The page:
Is This Actually a Problem?

Both sides have good arguments. On the one hand, it’s absolutely true that Linux Mint is disabling security updates for certain packages by default. This leaves a Mint system with more known security vulnerabilities, which could theoretically be exploited.

On the other hand, it’s true that these security vulnerabilities aren’t actively exploited. Linux Mint does update software that’s under actual attack, like web browsers. It’s also true that updates to have caused problems in the past. In 2006, an Ubuntu update broke the X server of many Ubuntu users that installed it, forcing them into the Linux terminal. Affected users had to repair their systems from the terminal. Linux Mint’s policy on updates was spelled out just a year later in 2007, so it’s likely this episode affected Linux Mint’s current stance.

If you’re a home desktop user, you probably won’t be compromised because of a flaw in the Linux kernel. Of course, if you run a server that’s exposed to the Internet or operate a business workstation you want to restrict access to, you should ensure all possible security updates are installed.

Controlling Security Updates in Linux Mint

Any Linux Mint user who’d rather have all the security updates Ubuntu users get can enable them from within Mint’s Update Manager. These updates aren’t “hacked out,” but are just disabled by default.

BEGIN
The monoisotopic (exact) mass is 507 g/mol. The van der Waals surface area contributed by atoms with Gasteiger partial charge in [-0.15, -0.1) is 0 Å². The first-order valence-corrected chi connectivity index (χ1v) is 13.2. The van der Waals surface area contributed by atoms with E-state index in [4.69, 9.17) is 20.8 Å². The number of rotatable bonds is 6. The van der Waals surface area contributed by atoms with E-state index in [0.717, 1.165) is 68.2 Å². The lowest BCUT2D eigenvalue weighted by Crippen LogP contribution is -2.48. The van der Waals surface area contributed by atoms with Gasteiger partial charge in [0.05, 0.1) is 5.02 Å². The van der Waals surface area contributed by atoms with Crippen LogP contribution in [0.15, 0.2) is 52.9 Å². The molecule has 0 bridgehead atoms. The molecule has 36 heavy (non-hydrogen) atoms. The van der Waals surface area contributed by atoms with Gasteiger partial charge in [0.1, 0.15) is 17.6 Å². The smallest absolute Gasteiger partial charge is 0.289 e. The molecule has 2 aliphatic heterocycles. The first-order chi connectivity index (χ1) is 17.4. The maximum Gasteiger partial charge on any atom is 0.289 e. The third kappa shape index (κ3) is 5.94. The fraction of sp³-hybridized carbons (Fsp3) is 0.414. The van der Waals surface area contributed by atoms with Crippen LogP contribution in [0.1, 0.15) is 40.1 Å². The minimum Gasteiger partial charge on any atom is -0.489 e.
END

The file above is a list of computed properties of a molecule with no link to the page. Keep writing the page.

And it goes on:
To control this setting, open the Update Manager application from your desktop environment’s menu. Click the Edit menu and select Preferences. You’ll then be able to choose the “levels” of packages you want to install. “Levels” are defined in the Mint update rules file we mentioned earlier. Levels 1-3 are enabled by default, while levels 4-5 are disabled by default. Firefox is a level 2 package, which is updated by default. and the Linux kernel are levels 4 and 5, respectively, so they aren’t updated by default.

Enable levels 4 and 5 and you’ll get the same updates you would in Ubuntu — coming from Ubuntu’s own update repositories — but you’ll be more at risk of “regressions” that introduce problems.

The real disagreement here is a philosophical one. Ubuntu errs on the side of updating everything by default, eliminating all possible security vulnerabilities — even ones that are unlikely to be exploited on home user systems. Linux Mint errs on the side of excluding updates that could potentially cause problems.

Which solution you prefer will come down to what you’re using your computer for and how comfortable you are with the risks.

Profile Photo for Chris Hoffman Chris Hoffman
Chris Hoffman is Editor-in-Chief of How-To Geek. He's written about technology for over a decade and was a PCWorld columnist for two years. Chris has written for The New York Times and Reader's Digest, been interviewed as a technology expert on TV stations like Miami's NBC 6, and had his work covered by news outlets like the BBC. Since 2011, Chris has written over 2,000 articles that have been read more than one billion times---and that's just here at How-To Geek.